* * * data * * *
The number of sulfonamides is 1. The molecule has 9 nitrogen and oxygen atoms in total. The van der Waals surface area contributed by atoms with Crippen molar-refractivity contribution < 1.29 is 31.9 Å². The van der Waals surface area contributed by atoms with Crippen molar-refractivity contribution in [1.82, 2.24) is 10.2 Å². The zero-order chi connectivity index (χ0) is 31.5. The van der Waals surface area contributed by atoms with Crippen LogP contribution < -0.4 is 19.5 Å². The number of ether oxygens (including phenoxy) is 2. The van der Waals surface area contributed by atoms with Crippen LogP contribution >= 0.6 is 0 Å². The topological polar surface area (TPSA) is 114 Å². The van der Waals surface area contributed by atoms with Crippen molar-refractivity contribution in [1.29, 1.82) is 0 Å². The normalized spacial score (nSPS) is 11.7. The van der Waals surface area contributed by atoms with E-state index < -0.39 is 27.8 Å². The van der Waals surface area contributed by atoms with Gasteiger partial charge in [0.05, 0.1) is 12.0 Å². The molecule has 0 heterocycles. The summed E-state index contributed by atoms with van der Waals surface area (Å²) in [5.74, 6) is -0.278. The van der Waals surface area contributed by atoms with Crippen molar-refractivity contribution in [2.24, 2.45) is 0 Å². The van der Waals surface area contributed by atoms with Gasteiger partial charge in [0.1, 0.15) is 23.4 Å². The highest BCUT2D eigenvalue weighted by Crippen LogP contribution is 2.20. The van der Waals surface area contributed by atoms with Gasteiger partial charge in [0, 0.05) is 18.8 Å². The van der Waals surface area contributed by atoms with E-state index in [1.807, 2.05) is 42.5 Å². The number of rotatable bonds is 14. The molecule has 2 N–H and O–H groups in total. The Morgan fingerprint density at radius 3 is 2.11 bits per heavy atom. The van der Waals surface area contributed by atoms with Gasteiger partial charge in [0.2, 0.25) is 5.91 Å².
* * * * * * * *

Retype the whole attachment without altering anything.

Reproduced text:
The number of sulfonamides is 1. The molecule has 9 nitrogen and oxygen atoms in total. The van der Waals surface area contributed by atoms with Crippen molar-refractivity contribution < 1.29 is 31.9 Å². The van der Waals surface area contributed by atoms with Crippen molar-refractivity contribution in [1.82, 2.24) is 10.2 Å². The zero-order chi connectivity index (χ0) is 31.5. The van der Waals surface area contributed by atoms with Crippen LogP contribution < -0.4 is 19.5 Å². The number of ether oxygens (including phenoxy) is 2. The van der Waals surface area contributed by atoms with Crippen LogP contribution >= 0.6 is 0 Å². The topological polar surface area (TPSA) is 114 Å². The van der Waals surface area contributed by atoms with Crippen molar-refractivity contribution in [1.29, 1.82) is 0 Å². The normalized spacial score (nSPS) is 11.7. The van der Waals surface area contributed by atoms with E-state index < -0.39 is 27.8 Å². The van der Waals surface area contributed by atoms with Gasteiger partial charge in [0.05, 0.1) is 12.0 Å². The molecule has 0 heterocycles. The summed E-state index contributed by atoms with van der Waals surface area (Å²) in [5.74, 6) is -0.278. The van der Waals surface area contributed by atoms with Crippen molar-refractivity contribution in [2.24, 2.45) is 0 Å². The van der Waals surface area contributed by atoms with Gasteiger partial charge in [0.1, 0.15) is 23.4 Å². The highest BCUT2D eigenvalue weighted by Crippen LogP contribution is 2.20. The van der Waals surface area contributed by atoms with Gasteiger partial charge in [0, 0.05) is 18.8 Å². The van der Waals surface area contributed by atoms with E-state index in [1.807, 2.05) is 42.5 Å². The number of rotatable bonds is 14. The molecule has 2 N–H and O–H groups in total. The Morgan fingerprint density at radius 3 is 2.11 bits per heavy atom. The van der Waals surface area contributed by atoms with Gasteiger partial charge in [0.2, 0.25) is 5.91 Å².